Uniform TitleSystem architectures based on functionality offloading
NameBohra, Aniruddha (author), Iftode, Liviu (chair), Bianchini, Ricardo (internal member), Martin, Richard (internal member), Nieh, Jason (outside member), Rutgers University, Graduate School - New Brunswick,
Computer network architectures
DescriptionOffloading to hardware components that support the primary task of a system enables separation of concerns and allows both the primary and offloaded components of a system to be easy to understand, manage, and evolve independent of other components.
In this dissertation, we explore the software mechanisms required to effectively offload functionality to idle processing elements. We present the design, implementation, and evaluation of three system architectures -- TCPServers, Orion, and FileWall, which offload functionality for improving performance
(TCPServers), improving availability (Orion), and for extending functionality (FileWall). We explore software mechanisms to offload functionality to a subset of processors in an Symmetric Multiprocessor (SMP) system, a programmable
network interface, and an interposing network middlebox to realize the three system architectures.
TCPServers is a system architecture that offloads network processing to a subset of processors in an SMP system. Network processing imposes direct and indirect overheads on server systems. It directly affects system performance since it executes at a higher priority than application tasks and prevents other components of the system from executing simultaneously on the processors. It
indirectly affects performance by causing cache pollution and Translation Lookaside Buffer (TLB) flushes, which lead to degraded memory system performance. Through offloading, TCPServers isolates the network processing
and eliminates the direct overheads. We also present mechanisms for increasing network stack concurrency and connection scheduling, which significantly improve the performance in a multi-threaded network stack.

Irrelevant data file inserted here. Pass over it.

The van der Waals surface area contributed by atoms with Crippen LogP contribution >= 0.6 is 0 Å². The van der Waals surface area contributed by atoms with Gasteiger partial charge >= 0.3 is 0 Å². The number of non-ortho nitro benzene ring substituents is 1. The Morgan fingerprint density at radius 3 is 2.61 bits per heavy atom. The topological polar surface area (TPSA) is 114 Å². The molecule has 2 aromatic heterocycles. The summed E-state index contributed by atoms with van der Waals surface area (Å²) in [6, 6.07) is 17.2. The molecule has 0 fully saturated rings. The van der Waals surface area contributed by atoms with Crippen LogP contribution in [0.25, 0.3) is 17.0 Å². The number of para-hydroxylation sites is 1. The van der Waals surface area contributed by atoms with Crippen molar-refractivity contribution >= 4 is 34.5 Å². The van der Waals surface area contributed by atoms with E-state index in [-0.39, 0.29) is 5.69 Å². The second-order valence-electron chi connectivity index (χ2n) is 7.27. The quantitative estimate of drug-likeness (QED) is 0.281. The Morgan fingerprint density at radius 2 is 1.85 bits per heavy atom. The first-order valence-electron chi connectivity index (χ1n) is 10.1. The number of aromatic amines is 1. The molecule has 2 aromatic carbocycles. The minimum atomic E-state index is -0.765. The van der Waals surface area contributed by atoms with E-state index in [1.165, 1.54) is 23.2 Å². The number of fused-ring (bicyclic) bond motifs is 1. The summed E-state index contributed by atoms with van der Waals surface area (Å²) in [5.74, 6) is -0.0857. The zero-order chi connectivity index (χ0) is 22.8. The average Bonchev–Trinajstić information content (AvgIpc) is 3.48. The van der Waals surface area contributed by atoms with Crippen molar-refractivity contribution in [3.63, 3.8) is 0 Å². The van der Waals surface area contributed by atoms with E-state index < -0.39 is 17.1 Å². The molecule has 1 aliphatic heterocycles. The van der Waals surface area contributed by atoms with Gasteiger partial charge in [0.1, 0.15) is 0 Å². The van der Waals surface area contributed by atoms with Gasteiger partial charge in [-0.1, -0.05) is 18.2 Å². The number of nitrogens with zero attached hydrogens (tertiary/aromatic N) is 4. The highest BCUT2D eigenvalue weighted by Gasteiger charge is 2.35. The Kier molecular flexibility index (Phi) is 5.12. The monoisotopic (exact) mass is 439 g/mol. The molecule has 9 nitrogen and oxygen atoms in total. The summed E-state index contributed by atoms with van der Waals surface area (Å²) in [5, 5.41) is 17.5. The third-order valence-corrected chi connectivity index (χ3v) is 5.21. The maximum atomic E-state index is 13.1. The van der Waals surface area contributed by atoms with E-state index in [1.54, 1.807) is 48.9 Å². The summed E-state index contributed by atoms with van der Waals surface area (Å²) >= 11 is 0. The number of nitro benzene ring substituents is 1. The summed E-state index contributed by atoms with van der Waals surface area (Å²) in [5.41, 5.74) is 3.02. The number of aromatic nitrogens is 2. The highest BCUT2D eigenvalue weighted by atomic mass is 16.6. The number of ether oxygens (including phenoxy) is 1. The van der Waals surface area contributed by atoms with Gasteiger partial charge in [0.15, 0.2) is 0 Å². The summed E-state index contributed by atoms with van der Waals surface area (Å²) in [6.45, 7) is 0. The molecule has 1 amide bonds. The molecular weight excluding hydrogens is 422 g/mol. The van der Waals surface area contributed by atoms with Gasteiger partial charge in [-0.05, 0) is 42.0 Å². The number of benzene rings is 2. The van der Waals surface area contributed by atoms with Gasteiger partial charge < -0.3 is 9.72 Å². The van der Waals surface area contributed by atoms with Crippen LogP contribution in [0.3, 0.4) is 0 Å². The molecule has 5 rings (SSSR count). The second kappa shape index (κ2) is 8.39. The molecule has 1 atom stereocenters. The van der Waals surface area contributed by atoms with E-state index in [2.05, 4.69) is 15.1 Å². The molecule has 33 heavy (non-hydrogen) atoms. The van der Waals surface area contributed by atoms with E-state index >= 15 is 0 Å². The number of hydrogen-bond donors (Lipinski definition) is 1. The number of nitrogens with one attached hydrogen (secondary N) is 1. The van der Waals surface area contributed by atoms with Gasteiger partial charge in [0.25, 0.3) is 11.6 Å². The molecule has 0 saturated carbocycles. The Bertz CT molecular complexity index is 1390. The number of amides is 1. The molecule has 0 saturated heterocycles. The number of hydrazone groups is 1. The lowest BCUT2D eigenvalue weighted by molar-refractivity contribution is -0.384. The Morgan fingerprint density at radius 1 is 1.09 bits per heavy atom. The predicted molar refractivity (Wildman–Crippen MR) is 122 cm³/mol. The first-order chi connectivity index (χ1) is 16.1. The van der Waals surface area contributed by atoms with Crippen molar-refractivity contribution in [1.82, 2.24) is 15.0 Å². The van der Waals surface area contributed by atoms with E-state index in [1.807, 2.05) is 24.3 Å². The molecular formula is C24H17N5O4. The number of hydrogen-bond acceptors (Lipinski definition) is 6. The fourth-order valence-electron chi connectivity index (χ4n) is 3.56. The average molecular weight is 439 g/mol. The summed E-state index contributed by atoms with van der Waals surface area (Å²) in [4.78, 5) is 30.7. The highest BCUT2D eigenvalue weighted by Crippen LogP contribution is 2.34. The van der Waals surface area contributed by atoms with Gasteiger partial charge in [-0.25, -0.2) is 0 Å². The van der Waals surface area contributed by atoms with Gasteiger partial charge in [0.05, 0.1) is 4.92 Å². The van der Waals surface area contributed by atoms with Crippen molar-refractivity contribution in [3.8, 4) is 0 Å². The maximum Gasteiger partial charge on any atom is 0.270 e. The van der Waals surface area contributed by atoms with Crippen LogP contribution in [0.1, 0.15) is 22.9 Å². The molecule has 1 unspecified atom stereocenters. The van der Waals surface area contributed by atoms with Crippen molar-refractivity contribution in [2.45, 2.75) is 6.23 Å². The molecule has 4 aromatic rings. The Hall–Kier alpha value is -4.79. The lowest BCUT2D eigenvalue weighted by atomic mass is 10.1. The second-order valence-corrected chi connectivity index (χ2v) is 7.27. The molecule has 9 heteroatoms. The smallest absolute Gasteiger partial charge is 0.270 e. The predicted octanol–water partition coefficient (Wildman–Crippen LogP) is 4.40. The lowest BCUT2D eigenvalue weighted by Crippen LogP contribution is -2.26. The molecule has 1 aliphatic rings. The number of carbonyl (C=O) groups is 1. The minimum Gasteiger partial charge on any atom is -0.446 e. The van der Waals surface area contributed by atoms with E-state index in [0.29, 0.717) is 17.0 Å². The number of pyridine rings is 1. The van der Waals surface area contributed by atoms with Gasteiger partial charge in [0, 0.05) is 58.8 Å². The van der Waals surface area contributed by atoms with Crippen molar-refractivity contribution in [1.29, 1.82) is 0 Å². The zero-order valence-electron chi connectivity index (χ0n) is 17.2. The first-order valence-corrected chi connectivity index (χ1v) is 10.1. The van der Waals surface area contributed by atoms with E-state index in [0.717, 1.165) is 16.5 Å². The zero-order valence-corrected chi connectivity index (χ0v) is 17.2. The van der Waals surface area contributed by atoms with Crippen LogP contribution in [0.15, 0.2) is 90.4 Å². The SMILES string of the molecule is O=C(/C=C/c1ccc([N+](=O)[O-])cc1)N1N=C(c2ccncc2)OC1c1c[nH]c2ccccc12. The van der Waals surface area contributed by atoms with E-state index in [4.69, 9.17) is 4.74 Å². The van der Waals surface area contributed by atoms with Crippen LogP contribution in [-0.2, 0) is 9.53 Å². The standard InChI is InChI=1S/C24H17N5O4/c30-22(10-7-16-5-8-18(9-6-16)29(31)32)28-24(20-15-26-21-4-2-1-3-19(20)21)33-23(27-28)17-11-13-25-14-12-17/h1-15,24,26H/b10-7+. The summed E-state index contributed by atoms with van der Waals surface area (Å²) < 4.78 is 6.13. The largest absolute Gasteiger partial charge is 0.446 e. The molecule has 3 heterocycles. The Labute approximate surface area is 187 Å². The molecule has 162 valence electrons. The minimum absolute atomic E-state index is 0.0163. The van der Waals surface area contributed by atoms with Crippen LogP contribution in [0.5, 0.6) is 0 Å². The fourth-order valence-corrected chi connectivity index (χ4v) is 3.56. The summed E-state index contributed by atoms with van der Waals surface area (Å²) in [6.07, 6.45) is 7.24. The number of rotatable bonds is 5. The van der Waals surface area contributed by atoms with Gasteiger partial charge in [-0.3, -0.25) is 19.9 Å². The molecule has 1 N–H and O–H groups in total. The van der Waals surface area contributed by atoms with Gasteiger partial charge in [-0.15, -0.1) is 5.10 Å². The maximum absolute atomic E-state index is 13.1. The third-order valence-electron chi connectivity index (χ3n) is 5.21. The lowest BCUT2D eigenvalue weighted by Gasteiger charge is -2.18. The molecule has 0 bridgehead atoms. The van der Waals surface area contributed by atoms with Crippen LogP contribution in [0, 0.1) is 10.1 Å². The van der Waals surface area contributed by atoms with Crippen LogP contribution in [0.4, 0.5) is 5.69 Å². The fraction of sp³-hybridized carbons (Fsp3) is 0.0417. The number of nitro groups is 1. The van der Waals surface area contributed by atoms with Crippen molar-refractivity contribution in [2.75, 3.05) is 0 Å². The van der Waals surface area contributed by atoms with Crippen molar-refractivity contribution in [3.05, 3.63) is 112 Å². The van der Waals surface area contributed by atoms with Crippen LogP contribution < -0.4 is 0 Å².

Orion is a system architecture that enables Remote Healing, where the monitoring and healing actions are performed externally, by offloading such functionality to external hardware. Fine grained monitoring of computer systems for performance anomalies, intrusion detection, and failure detection imposes
significant overhead on the target system. Performance critical systems, where such fine grained monitoring is essential, cannot be subjected to these overheads. Orion offloads the healing functionality to a programmable network interface, which provides an alternate path to the memory of the target system.
Using Orion, monitoring and healing actions can be performed nonintrusively, without involving the processors of the target system. We present the design and implementation of mechanisms for remote monitoring and remote repair of damaged OS state using Orion.
FileWall is a system architecture that enables extension of network file system functionality. Network file system evolution is constrained by the tight binding between clients and servers. This binding limits the evolution of file system
protocols and hinders deployment of file system or protocol extensions. For example, current network file systems have limited support for implementing file access policies. We propose message transformation as a mechanism to
separate the client and server systems for protocol enhancement. FileWall offloads message transformation and policy enforcement to an interposing network element on the client-server path. We have used FileWall to implement file access policies and present experimental results showing policy enforcement at FileWall imposes minimal overheads on the base file system protocol.
The main conclusion of our research is that system architectures based on functionality offloading can be realized simply and effectively through efficient software mechanisms, using only commodity off the shelf hardware. With the
availability of resources at idle processing cores in a multiprocessor system, intelligent peripherals, and unused nodes in a cluster, offloading is a practical solution for improving performance and introducing new functionality in computer systems and networks.
NoteIncludes bibliographical references (p. 138-153).
CollectionGraduate School - New Brunswick Electronic Theses and Dissertations
Organization NameRutgers, The State University of New Jersey
RightsThe author owns the copyright to this work.